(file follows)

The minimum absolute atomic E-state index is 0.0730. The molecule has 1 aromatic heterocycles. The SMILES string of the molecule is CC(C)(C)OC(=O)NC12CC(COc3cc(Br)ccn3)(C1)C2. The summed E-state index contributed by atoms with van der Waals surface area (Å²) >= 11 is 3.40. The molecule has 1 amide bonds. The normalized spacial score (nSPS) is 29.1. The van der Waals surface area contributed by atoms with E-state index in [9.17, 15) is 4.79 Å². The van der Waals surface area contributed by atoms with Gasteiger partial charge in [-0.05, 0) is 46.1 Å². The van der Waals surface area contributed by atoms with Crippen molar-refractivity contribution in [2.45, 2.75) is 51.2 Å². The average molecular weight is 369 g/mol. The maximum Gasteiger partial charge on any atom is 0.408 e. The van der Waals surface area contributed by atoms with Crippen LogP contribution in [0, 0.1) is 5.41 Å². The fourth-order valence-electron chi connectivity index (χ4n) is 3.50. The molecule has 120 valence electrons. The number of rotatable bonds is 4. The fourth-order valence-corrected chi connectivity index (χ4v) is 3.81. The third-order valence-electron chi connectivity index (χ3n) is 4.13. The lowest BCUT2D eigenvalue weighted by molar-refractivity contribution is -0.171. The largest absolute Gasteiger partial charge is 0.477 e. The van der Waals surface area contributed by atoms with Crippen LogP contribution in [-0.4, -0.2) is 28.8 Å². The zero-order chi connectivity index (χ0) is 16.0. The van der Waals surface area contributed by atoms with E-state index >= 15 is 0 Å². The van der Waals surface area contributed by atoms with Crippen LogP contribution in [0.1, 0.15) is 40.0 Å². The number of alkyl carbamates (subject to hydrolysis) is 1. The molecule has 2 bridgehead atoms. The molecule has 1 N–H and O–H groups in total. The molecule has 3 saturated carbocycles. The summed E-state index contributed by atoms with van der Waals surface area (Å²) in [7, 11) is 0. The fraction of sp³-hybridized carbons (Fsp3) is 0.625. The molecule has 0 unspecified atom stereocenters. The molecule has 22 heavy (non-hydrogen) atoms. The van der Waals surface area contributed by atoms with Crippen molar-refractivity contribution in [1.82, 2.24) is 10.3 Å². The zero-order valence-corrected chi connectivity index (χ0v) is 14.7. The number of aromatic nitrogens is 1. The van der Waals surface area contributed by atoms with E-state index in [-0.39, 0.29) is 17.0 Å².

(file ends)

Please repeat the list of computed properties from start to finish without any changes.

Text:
The minimum absolute atomic E-state index is 0.0730. The molecule has 1 aromatic heterocycles. The SMILES string of the molecule is CC(C)(C)OC(=O)NC12CC(COc3cc(Br)ccn3)(C1)C2. The summed E-state index contributed by atoms with van der Waals surface area (Å²) >= 11 is 3.40. The molecule has 1 amide bonds. The normalized spacial score (nSPS) is 29.1. The van der Waals surface area contributed by atoms with E-state index in [9.17, 15) is 4.79 Å². The van der Waals surface area contributed by atoms with Gasteiger partial charge in [-0.05, 0) is 46.1 Å². The van der Waals surface area contributed by atoms with Crippen molar-refractivity contribution in [2.45, 2.75) is 51.2 Å². The average molecular weight is 369 g/mol. The maximum Gasteiger partial charge on any atom is 0.408 e. The van der Waals surface area contributed by atoms with Crippen LogP contribution in [0, 0.1) is 5.41 Å². The fourth-order valence-electron chi connectivity index (χ4n) is 3.50. The molecule has 120 valence electrons. The number of rotatable bonds is 4. The fourth-order valence-corrected chi connectivity index (χ4v) is 3.81. The third-order valence-electron chi connectivity index (χ3n) is 4.13. The lowest BCUT2D eigenvalue weighted by molar-refractivity contribution is -0.171. The largest absolute Gasteiger partial charge is 0.477 e. The van der Waals surface area contributed by atoms with Crippen LogP contribution in [-0.4, -0.2) is 28.8 Å². The zero-order chi connectivity index (χ0) is 16.0. The van der Waals surface area contributed by atoms with E-state index >= 15 is 0 Å². The van der Waals surface area contributed by atoms with Crippen LogP contribution in [0.1, 0.15) is 40.0 Å². The number of alkyl carbamates (subject to hydrolysis) is 1. The molecule has 2 bridgehead atoms. The molecule has 1 N–H and O–H groups in total. The molecule has 3 saturated carbocycles. The summed E-state index contributed by atoms with van der Waals surface area (Å²) in [7, 11) is 0. The fraction of sp³-hybridized carbons (Fsp3) is 0.625. The molecule has 0 unspecified atom stereocenters. The molecule has 22 heavy (non-hydrogen) atoms. The van der Waals surface area contributed by atoms with Crippen molar-refractivity contribution in [1.82, 2.24) is 10.3 Å². The zero-order valence-corrected chi connectivity index (χ0v) is 14.7. The number of aromatic nitrogens is 1. The van der Waals surface area contributed by atoms with E-state index in [-0.39, 0.29) is 17.0 Å².